1 cup blueberries (fresh, frozen or canned)
2 1/2 cups flour
1 tsp. baking soda
1 tsp. baking powder
In large mixing bowl combine flour, baking soda and baking powder. In small bowl whip eggs, margarine and juice. Add to dry incgredients and mix till well blended. By hand, gently stir in blueberries. Spoon into greased or papered muffin tins. Bake at 350 for 25 minutes or until golden brown.
Thanksgiving is next week and one little thing that I'm thankful for is dessert. Does that sound silly? Maybe it wouldn't if you'd spent 18 years going without dessert! That's what I did. You see, I can't have sugar and all the artificial sweetners taste, well... artificial. (Sugar tastes really 'chemical' to me now, too!) I don't know why I can't have sugar. I just know what it does to me. I never bothered having tests run, because I figure they would just say "yep, you're allergic to sugar, so avoid it." What's the sense in paying for that?!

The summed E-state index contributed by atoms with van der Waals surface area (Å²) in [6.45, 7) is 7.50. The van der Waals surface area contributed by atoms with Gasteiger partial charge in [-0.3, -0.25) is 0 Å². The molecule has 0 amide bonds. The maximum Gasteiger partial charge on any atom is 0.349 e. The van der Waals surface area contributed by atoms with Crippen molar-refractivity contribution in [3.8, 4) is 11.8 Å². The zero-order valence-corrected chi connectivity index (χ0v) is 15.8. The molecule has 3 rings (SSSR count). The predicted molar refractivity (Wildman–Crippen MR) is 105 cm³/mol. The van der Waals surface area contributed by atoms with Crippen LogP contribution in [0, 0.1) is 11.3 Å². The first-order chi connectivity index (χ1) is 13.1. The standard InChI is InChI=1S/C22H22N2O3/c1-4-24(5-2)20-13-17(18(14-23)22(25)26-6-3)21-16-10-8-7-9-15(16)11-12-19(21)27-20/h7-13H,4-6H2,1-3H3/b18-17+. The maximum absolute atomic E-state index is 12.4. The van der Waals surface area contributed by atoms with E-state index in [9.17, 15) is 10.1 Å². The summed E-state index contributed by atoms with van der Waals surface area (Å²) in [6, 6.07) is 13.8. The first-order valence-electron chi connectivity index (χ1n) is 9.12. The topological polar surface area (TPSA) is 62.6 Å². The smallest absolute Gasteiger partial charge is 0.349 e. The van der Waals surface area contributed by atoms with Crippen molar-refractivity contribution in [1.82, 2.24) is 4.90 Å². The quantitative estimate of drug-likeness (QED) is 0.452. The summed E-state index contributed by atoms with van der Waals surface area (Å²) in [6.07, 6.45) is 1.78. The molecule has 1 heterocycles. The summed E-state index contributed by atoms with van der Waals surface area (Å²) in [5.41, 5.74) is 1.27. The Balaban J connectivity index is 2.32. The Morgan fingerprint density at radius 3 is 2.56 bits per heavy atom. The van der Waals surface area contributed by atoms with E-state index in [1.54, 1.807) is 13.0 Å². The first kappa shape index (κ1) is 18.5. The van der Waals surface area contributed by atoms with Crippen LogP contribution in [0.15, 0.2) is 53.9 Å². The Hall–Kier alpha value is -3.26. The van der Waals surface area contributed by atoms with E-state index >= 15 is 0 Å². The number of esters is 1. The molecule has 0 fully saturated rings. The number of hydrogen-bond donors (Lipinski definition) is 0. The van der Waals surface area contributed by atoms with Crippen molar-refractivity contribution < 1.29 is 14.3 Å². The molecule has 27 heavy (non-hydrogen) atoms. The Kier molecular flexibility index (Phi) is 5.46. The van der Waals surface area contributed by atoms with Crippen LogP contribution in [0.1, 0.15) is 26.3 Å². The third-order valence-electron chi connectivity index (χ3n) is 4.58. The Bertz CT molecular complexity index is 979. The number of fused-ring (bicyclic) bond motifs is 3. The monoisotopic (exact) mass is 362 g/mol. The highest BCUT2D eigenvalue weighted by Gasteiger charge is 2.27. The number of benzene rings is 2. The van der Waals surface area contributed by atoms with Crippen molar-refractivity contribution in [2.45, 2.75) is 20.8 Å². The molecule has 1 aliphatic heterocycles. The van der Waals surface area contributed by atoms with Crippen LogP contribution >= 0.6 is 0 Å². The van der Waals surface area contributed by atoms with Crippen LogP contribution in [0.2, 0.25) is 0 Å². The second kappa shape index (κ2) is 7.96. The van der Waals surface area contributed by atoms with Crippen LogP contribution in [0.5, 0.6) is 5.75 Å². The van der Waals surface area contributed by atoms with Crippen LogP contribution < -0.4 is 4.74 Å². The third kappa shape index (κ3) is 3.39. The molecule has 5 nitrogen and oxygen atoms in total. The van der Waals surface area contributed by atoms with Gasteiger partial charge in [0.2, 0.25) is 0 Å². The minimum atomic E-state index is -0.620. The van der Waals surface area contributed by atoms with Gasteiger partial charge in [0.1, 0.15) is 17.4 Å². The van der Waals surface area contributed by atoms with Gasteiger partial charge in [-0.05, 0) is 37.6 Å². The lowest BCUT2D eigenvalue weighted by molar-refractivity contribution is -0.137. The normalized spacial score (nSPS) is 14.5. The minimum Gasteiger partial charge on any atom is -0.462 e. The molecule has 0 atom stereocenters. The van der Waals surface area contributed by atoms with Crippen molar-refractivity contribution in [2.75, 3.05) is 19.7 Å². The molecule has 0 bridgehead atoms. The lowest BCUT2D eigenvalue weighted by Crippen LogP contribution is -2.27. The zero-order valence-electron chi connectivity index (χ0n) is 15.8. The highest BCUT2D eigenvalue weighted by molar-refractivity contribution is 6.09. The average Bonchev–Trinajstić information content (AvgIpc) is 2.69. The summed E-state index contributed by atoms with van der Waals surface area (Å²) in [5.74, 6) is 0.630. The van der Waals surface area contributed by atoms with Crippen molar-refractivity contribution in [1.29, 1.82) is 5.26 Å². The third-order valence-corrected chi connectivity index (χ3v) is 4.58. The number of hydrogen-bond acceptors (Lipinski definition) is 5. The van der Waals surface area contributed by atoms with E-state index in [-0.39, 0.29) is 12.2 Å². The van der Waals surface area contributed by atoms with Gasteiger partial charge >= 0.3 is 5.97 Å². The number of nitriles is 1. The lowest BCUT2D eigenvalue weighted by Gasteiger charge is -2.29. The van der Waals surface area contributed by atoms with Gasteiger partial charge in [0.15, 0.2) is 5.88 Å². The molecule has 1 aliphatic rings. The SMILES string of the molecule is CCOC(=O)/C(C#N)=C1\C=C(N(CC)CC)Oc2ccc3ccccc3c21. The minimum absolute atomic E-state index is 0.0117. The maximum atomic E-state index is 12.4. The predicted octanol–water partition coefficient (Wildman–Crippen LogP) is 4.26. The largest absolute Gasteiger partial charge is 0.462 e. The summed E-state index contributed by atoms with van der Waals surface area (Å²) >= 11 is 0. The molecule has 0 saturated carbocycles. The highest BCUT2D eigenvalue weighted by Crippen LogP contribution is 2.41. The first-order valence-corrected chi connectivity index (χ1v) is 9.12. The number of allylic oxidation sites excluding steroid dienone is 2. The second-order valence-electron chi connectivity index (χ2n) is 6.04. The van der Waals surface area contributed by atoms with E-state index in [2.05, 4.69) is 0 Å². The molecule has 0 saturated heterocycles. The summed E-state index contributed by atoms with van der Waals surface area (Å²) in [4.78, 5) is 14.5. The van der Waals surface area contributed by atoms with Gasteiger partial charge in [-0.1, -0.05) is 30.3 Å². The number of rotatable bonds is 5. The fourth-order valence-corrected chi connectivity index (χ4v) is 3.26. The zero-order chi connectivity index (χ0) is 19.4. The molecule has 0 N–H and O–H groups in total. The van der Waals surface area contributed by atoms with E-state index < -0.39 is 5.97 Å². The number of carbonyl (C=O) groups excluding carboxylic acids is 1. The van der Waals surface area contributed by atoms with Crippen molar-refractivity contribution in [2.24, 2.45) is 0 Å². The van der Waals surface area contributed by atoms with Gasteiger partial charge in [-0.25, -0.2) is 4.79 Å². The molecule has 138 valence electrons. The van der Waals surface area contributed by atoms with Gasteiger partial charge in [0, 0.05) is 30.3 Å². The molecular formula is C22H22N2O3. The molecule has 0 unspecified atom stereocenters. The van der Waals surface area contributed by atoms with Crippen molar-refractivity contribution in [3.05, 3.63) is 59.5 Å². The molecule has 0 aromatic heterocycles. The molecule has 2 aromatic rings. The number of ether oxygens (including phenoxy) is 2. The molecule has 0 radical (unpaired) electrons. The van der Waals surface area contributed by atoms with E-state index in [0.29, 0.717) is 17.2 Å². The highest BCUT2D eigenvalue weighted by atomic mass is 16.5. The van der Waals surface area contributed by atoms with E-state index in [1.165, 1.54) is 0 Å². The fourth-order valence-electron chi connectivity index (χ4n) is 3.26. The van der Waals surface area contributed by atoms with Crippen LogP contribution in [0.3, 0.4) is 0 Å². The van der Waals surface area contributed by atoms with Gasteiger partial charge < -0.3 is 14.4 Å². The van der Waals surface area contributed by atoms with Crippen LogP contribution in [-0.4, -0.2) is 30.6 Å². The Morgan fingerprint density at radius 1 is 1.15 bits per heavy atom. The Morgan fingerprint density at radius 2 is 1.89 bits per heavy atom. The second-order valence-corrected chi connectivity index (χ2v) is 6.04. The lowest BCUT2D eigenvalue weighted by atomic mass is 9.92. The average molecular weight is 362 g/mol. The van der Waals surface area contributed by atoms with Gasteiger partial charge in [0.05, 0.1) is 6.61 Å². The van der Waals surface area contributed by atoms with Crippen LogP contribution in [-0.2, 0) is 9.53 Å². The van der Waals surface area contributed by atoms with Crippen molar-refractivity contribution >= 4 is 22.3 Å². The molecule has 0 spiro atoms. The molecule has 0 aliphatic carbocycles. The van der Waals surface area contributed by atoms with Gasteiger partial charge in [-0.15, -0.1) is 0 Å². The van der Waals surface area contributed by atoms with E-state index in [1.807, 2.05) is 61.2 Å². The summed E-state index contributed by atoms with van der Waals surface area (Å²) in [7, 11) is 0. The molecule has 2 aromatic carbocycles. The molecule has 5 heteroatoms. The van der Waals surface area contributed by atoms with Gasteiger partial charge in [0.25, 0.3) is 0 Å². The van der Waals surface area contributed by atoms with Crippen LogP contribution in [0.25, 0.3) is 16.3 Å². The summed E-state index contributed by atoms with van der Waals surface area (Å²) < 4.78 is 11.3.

I tried a few things that were sweetened with honey... cookies, cake, etc., but lets be honest... most of them taste like sweetened cardboard. So, I chose to just go without dessert, until one day when I happened on a frozen cherry pie that said it was sweetened with fruit juice only. I decided to give it a try and OH MAN, it was goooood! Eventually, I clued into the fact that this couldn't be that hard to make and so I came up with my own cherry pie, peach pie and a fabulous apple pie.